Russian state to get controlling stake in Gazprom

The Russian government secured the agreement of natural gas giant Gazprom on Thursday for a stock purchase that will give the state a controlling stake in the world's largest gas producer.

The eagerly awaited deal, part of a strategy to increase the state's role in the strategic energy sector, is expected to raise the company's market capitalization and boost investor interest as the government has promised in return to lift restrictions on foreigners owning Gazprom stock.

Gazprom said the company's board of directors had fixed a price of 203.5 billion rubles (US$7.13 billion, €5.86 billion) for the 10.74 percent stake. The government approved the same price tag for the deal on Wednesday.

In the wake of the effective nationalization of the Yukos oil giant's core asset, the Gazprom takeover marks another decisive step in the Kremlin's move to reassert authority over Russia's vast and lucrative hydrocarbon resources.

The state currently directly owns some 39 percent of Gazprom, most of which was privatized in the 1990s, and the transaction will lift its shareholding to above 50 percent.

The original plan had been for the government to gain a controlling stake by rolling 100 percent of the state-owned Rosneft oil company into Gazprom. But Rosneft's disputed acquisition of a giant subsidiary of Yukos in December complicated those plans, and last month the government said it would pay cash for the Gazprom shares.

The government plans to finance the purchase with loans, which it would pay down by selling Rosneft stock.

The failure to proceed with the merger between Gazprom and Rosneft _ which would have created a Russian state energy giant rivaling Saudi Arabia's Aramco, highlighted infighting between competing Kremlin factions allied to the two companies.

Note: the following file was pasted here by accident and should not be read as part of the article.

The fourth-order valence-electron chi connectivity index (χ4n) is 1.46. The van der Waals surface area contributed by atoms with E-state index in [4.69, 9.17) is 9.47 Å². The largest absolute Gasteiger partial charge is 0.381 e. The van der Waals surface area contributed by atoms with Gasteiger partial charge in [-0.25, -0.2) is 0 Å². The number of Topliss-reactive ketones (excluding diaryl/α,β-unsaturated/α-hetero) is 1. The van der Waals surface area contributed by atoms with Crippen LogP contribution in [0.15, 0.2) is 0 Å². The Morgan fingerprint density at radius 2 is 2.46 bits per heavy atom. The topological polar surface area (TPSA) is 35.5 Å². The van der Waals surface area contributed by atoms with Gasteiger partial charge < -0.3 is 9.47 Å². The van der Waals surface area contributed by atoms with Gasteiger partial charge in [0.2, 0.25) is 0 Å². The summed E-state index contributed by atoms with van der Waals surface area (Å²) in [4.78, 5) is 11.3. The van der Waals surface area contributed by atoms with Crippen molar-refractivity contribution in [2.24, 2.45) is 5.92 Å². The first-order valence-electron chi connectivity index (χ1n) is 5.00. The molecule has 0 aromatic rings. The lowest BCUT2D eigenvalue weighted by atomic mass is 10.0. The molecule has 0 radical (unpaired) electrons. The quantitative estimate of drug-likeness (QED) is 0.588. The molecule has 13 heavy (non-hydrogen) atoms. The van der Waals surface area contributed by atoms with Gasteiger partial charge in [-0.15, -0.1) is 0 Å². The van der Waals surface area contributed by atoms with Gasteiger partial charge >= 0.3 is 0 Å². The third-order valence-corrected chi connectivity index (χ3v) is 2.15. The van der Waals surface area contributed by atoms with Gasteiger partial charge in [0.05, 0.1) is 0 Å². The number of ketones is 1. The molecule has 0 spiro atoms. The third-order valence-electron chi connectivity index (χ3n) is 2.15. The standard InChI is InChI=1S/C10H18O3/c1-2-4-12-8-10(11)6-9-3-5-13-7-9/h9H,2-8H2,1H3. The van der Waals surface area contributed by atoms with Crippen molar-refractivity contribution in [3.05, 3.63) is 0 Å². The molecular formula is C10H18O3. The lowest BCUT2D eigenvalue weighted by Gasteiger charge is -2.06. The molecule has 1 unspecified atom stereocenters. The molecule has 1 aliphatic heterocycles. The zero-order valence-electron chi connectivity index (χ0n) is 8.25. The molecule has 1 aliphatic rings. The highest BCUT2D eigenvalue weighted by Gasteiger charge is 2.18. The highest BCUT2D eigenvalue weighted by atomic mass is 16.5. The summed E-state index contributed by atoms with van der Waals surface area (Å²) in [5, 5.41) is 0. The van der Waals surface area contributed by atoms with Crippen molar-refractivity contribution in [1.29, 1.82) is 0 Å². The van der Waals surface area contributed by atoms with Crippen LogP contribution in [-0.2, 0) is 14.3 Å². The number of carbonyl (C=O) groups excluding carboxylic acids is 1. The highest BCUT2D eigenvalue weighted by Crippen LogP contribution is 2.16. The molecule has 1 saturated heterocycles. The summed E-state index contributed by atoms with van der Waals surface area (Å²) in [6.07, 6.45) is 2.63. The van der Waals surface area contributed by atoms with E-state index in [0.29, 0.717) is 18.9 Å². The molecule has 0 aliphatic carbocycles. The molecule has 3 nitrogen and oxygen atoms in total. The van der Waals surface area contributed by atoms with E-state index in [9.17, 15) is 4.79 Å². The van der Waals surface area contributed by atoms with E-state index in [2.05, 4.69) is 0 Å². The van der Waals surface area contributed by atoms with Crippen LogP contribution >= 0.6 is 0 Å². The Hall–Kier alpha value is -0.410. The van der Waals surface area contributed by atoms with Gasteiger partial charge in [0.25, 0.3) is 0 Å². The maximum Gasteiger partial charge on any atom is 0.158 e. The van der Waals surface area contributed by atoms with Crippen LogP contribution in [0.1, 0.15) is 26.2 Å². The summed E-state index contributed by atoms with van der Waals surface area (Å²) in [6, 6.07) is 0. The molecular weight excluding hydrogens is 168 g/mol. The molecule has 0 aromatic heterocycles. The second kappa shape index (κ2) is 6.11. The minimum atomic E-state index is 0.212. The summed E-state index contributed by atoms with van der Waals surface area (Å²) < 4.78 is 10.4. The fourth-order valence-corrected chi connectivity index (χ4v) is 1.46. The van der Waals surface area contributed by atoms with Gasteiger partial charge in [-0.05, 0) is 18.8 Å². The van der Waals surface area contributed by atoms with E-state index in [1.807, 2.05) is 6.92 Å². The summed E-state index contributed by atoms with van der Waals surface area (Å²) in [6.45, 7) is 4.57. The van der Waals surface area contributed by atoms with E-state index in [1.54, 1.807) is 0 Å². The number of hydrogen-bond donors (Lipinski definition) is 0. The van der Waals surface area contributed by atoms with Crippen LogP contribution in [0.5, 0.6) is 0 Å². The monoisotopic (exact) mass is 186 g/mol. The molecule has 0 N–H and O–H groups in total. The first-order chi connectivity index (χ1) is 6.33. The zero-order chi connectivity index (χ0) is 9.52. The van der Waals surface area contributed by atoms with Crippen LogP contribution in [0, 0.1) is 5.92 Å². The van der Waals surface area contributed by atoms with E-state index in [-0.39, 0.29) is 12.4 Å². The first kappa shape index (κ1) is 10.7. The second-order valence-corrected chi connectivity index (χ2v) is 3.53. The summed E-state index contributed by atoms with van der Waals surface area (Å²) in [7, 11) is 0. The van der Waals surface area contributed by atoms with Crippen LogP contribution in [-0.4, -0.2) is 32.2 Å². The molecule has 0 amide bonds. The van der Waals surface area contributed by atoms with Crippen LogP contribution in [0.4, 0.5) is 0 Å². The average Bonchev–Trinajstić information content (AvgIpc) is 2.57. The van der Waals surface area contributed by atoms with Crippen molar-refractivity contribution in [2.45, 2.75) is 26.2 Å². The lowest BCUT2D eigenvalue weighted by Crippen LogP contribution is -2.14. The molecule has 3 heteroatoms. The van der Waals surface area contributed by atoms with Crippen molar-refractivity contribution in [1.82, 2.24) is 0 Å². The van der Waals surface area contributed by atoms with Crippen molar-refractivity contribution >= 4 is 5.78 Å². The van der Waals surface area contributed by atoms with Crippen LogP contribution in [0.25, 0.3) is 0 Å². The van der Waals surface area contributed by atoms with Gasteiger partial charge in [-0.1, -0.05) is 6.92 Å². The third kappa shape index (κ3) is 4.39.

Roland Nash, head of research with Renaissance Capital brokerage in Moscow, said Gazprom stood to benefit from the deal.

"It's good news it has been accepted," he said, pointing out that Gazprom stock was undervalued because under a so-called "ring-fence," foreigners are not allowed to buy domestically listed shares in the company _ obliging them to purchase shares listed in New York and London at a premium.

"Gazprom is one of the most undervalued assets in the Russia. You bring down the ring fence and that will make it easier for Gazprom to borrow and be able to invest," said Nash.

Valery Nesterov, an analyst with the Troika Dialog investment bank, said that the share liberalization could double or triple Gazprom's market capitalization within several years.

The government introduced the restrictions to prevent a foreign takeover of Gazprom, a major energy supplier to Europe and a huge contributor to the Russian budget.

The prospect of equal access to Gazprom shares would be welcome news for foreign investors, who were spooked by the state's campaign against Yukos and its politically ambitious billionaire founder Mikhail Khodorkovsky.

Once the largest oil producer in Russia, Yukos was broken up to pay a disputed US$28 billion dollar (€23.2 billion) tax bill and Khodorkovsky was sentenced to nine years in jail last month for tax evasion and fraud.

HENRY MEYER, Associated Press Writer

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